Digital Nomad’s guide to Portugal: part 1


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New up and coming digital nomad hub in Europe, Portugal has a lot more to offer than just fast wifi. With amazing beaches, great food, friendly people and government incentives to entrepreneurship, many startups are moving their HQ’s to main cities like Lisbon or Porto, which has been attracting a young and skilled workforce. And Portugal still has a wide array of other great cities to live that combine the quality of life and the infrastructure you need to work on a high level. To help you discover a bit more about those places, we are launching our Digital Nomad’s Guide to Portugal, a series of blog posts presenting some of the country’s best places to live and work. To start, here are some of the gems in the north of Portugal: Porto, Coimbra, and Braga. 


Even though Porto isn’t as big as Lisbon, it is starting to foster a really good community of digital nomads, freelancers, and startups and coworking spaces such as Porto i/o, which organizes frequent meetups and debates. Another very important point for nomads is that Although Porto is quite a small city, it has a very good airport. You can fly to Faro and Lisbon very cheaply, and to most other major European countries as well. There are also a handful of international flights to countries like the  US, Canada, Morocco, and Brazil. 

One important aspect that is not just limited to Porto, but to the whole country is safety. Without a doubt, Portugal is one of the safest countries in Europe, According to the 2019 Global Peace Index, Portugal is the world’s 3rd safest country. Only Iceland and New Zealand are considered safer, and neither has the weather, beaches, or low cost of living that Portugal has. So I bet Portugal seems even better now right! 

Porto, Portugal cityscape on the Douro River and Dom Luis I Bridge.

And if you are a digital nomad trying to cut down some expenses, Porto might be just where you need to go. Such a small town, you’ll probably go anywhere on foot, and if not, public transport is really cheap too. It is also the same thing for food,  Porto is a great place to go for cheap fine dining. Places like Antiqvvm, which has 1-Michelin Star, offer a lunch menu for affording €25 per person. 


One of the most popular destinations for digital nomads visiting Portugal, Coimbra boasts one of the largest universities in the world, and already has an established expat population. Coimbra is popular with retirees looking for a slower pace of life within easy reach of plenty of amenities.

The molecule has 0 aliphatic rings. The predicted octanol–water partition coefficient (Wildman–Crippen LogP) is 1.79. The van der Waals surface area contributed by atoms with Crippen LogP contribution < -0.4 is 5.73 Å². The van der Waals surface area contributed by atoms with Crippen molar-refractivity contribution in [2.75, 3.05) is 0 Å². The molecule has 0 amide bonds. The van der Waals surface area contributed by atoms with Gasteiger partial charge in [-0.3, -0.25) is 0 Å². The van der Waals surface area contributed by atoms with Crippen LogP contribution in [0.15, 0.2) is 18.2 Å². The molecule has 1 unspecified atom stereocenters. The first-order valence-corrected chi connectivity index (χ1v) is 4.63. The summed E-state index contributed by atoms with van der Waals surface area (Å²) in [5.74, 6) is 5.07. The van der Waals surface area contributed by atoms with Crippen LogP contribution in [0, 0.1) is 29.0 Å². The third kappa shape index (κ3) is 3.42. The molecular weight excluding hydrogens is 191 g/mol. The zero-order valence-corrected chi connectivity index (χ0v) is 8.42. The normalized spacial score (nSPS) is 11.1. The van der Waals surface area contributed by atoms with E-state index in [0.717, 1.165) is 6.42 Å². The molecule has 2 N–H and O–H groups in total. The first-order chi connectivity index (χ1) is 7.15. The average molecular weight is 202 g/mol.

Three types of properties tend to dominate the city – older properties in need of renovation, apartments that are very popular with students, and larger properties with lots of land in the more rural areas on the outskirts.

Portugal’s third-largest city, Living in Coimbra affords you the opportunity to live in a tranquil city with a low cost of living and high quality of life. It is halfway between Lisbon and Porto and easily accessible by rail and road. The entire district of Coimbra is home to over 450,000 people while the city of Coimbra itself is home to about 140,000 people.

The public transportation system in Coimbra is quite developed. The two major means of transportation in Coimbra are the bus and train, and the bus is by far the cheapest. In terms of accommodation, being a university town, there are always nice options for places to rent. 

And don’t let the small city vibe drive your digital nomad spirit away! If you want to get some work done, Coimbra offers some great options of coffee shops and bars with good wifi for you to work from, and as a plus, the website CafeWifi will show the best of them in Coimbra region. 



With its university, businesses and government working in close harmony, Braga has transformed itself into a tech hotbed. The past decade has seen Braga become an innovation hub for Portugal and the wider Iberian peninsula through its thriving start-up ecosystem and world-class specialisms in medical technology and automotive, to name a few. In other words, The city files the most patents in Portugal in real numbers, exceeding Lisbon and Porto, and has the country’s second-highest rate of higher education students in science and technology, according to Portugal’s Institute of National Statistics.

Braga is also an example of the ‘triple helix’, where innovation and economic development are led by university-industry-government collaboration. Triple-helix ecosystems accelerate R&D through knowledge transfer, application, and financial support. With its main university (UMinho) high-quality technical skills and Braga’s young population, many businesses are coming to Braga, alongside the global war for tech talent! 

Indeed, Braga’s flourishing tech ecosystem has attracted numerous foreign companies and people. Located to the north of the country, Braga is the oldest city in Portugal and its northern quarter is popular with expats in search of a chilled-out lifestyle and attractive property prices, with plenty of modern properties and a popular housing market. 

And if all that makes Braga sounds like the perfect place for a work opportunity and digital nomad networking, you’ll be also quite pleased with the city’s coworking scene. Places like Braga i/o, Factory Braga and the Regus branch in the city will make you feel like you’re in London or NY.